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ITCH Productions presents the Australian premiere of Vieux Carré by Tennessee Williams as a Midsumma 2013 premier event at fortyfivedownstairs. It is a rich and haunting drama set in Williams’ favourite backdrop – the French Quarter of New Orleans.
This is one of Williams’ lesser known plays which he began writing in 1938 but did not complete until nearly 40 years later. It is largely autobiographical and may be described as the beginning of Williams’ exploration of self as well as his development of mood, melodrama and ‘memory play’ technique which were to become his trademark in later, more recognizable works.
The French Quarter of New Orleans was to Williams’ what New York is to Simon. The Quarter is alive and intoxication – it pulses in fact as director Alice Bishop discovered. “I had always wanted to go to New Orleans – even as a child it was a fixed ambition,” she says. ” In my early twenties I made plans to go but those plans were curtailed by a breaking relationship. Finding Vieux Carre and going to America for the first time was happenstance, helped along by a sale fare to Memphis I came upon, and my love of blues music. An intersection of circumstances that led me to drive from Memphis, through Mississippi, taking in Clarkesdale – home of Delta blues and childhood home of Williams, through Louisiana to New Orleans. I fell in love with the South and it’s people. Making this work has given me thus far some of the most satisfying and joyful experiences in a rehearsal room. It also marks an important step for ITCH Productions and answers many ambitions Des Fleming and I have had for our company.”
Bishop found the play by chance after ordering several plays she’d never heard of online. Her ambition had been to read more of Williams’ work but she had never made more than a few forays past the more well-known works. On finding, Vieux Carre, she says, it spoke to her heart from the first pages with it’s cast of diverse and finely wrought characters and Williams’ trademark lyricism.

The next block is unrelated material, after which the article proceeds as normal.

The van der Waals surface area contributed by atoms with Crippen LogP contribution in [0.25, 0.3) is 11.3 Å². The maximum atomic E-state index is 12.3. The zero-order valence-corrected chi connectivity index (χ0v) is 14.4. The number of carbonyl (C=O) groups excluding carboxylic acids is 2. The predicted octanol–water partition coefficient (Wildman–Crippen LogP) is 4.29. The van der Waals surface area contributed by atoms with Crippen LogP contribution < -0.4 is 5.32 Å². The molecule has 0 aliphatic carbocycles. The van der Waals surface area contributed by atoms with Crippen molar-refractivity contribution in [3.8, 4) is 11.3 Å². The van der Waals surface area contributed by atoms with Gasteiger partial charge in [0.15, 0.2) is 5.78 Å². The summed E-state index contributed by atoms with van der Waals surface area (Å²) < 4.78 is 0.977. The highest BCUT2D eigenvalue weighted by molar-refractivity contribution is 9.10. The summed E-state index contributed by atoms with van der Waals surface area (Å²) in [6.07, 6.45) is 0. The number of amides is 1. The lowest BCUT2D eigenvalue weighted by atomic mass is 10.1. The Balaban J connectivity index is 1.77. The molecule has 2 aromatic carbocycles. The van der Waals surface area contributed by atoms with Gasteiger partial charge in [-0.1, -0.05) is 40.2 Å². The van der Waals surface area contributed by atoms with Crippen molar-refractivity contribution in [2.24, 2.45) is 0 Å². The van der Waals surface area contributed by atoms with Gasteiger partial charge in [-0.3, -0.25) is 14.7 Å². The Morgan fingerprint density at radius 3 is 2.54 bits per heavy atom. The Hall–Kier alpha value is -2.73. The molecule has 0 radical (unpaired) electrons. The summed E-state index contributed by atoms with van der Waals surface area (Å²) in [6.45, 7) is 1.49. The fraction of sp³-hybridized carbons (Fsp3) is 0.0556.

There are always challenges when bringing a work to life – both in a practical and theoretical sense. For Bishop, there was a certain sense of responsibility for getting it right. “It’s a big cast and a layered complex script of big ideas and small beautiful moments of humanity – elements that most directors aspire to work with – deserving a fine balance and an enormous amount or research,” she explains.” So I went to the boarding house where Williams lived in 1938 – 722 Toulouse Street in the French Quarter, and I threw myself into life in the city of New Orleans (that bit was not hard). With the design and the music we are striving to make Williams’ world when he was a sheltered, young unknown writer living in a city redolent of all the vices and joy New Orleans is known for.”
Bishop was first introduced to the possibility of a collaboration with ITCH production through a meeting with Des Fleming (co creator ITCH productions and producer/actor Vieux Carre). Fleming had brought the play Catalpa to her. From ITCH’s inception in 2008 they both recognized a rare and generous collaboration, which has seen them make other works and tour.
Vieux Carre features an outstanding cast and some of Melbourne’s most talented blues musicians, as well as drawing on the rich musical traditions of New Orleans jazz and blues. Bishop hopes it will engender in the audience a desire to go to New Orleans as well as a love of Tennessee’s beautiful late play. She adds: “I don’t think anyone will fail to be touched by the characters in this piece and the glimpse of Tennessee’s beginnings. It’s a great story.”
Vieux Carré 17 January to 3 February 2013.